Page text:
To be eligible for this study, a facility had to serve a mainly elderly population. In addition, a facility had to have more than 10 beds.
There were several reasons for the size restriction. We expected that few small facilities would meet the study criteria related to services provided and population served. A 1993 survey funded by HHS/ASPE examined board and care homes in ten states (Hawes et al., 1995b). Two-thirds of the licensed board and care homes had 10 or fewer beds. Few of those facilities identified themselves as assisted living or provided personal assistance with two or more activities of daily living (ADLs). In addition, none of the states that had specific licensure categories known as assisted living had actually granted a license to an ALF that had fewer than 11 beds. As a result, project staff expected that few small facilities (i.e., <10 beds) would meet the service-related criteria. In addition, small homes tended to have significant numbers of non-elderly residents; they were more likely to have residents with mental retardation, developmental disabilities, and persistent and serious mental illness.
In addition to the two eligibility criteria based on population served (i.e., elderly) and size (i.e., >10 beds), the facility had to describe or represent itself as being an ALF or it had to be a place that offered at least a basic level of services thought to be consistent with assisted living. Those services were:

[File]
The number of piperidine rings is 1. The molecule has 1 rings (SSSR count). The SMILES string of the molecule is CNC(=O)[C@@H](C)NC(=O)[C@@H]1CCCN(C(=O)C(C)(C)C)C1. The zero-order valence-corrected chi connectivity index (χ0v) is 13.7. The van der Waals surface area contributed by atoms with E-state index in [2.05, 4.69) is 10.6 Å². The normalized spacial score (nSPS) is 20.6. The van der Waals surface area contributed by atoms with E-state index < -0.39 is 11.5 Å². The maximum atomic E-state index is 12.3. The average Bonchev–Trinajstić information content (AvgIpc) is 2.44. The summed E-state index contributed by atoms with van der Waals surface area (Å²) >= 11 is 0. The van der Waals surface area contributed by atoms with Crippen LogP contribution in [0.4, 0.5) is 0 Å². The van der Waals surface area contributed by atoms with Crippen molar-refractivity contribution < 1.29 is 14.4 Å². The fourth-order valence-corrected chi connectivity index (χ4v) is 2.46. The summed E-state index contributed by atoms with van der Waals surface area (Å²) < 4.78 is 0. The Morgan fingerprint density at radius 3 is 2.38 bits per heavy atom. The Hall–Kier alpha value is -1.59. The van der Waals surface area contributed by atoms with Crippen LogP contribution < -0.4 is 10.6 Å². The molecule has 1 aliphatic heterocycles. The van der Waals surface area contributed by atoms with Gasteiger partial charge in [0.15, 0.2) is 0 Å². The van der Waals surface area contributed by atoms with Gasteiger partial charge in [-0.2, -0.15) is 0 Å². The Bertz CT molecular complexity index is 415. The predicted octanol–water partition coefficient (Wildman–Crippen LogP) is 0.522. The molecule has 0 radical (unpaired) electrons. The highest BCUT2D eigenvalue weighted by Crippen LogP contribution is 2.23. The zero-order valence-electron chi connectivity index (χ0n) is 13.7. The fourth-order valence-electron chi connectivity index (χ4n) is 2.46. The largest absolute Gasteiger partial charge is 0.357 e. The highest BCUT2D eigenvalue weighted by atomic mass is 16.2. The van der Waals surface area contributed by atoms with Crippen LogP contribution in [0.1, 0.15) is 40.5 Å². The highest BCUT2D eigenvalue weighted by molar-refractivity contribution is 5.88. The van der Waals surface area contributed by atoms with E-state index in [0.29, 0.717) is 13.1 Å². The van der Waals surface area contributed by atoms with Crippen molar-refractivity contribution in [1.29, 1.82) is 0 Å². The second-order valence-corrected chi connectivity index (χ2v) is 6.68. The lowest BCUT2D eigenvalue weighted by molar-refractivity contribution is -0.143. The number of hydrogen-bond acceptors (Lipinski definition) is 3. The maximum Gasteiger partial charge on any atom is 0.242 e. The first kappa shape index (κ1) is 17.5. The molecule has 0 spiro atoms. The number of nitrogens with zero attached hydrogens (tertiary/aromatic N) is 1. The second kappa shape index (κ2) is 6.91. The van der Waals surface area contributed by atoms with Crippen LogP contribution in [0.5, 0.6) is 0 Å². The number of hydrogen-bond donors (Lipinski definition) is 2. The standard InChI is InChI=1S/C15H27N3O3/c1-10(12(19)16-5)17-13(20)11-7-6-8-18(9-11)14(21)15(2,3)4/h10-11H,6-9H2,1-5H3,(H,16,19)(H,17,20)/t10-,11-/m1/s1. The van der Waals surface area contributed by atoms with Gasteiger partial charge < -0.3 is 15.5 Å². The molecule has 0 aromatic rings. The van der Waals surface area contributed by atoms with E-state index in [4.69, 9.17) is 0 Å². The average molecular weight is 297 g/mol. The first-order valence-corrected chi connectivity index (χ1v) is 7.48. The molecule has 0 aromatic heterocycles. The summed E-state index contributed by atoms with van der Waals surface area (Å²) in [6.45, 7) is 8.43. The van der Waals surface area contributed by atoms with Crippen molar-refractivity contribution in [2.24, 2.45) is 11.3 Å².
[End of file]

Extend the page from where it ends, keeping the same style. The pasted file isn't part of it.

- 24-hour staff oversight;
- At least 2 meals a day; and
- Personal assistance, defined as help with at least two of the following: medications, bathing, or dressing.
To be eligible for the study, a facility had to:
Additional details on the selection of the FSUs can be found in the full report on the results of a telephone survey of administrators of a national probability sample of ALFs. What is important to know is that the 60 FSUs were randomly selected, with higher selection probabilities for those FSUs anticipated to contain larger numbers of expected ALFs. These FSUs consisted of 1,086 counties in 34 states. They contained 40 percent of the U.S. population aged 65 and older and 43 percent of the initial sample frame of expected ALFs.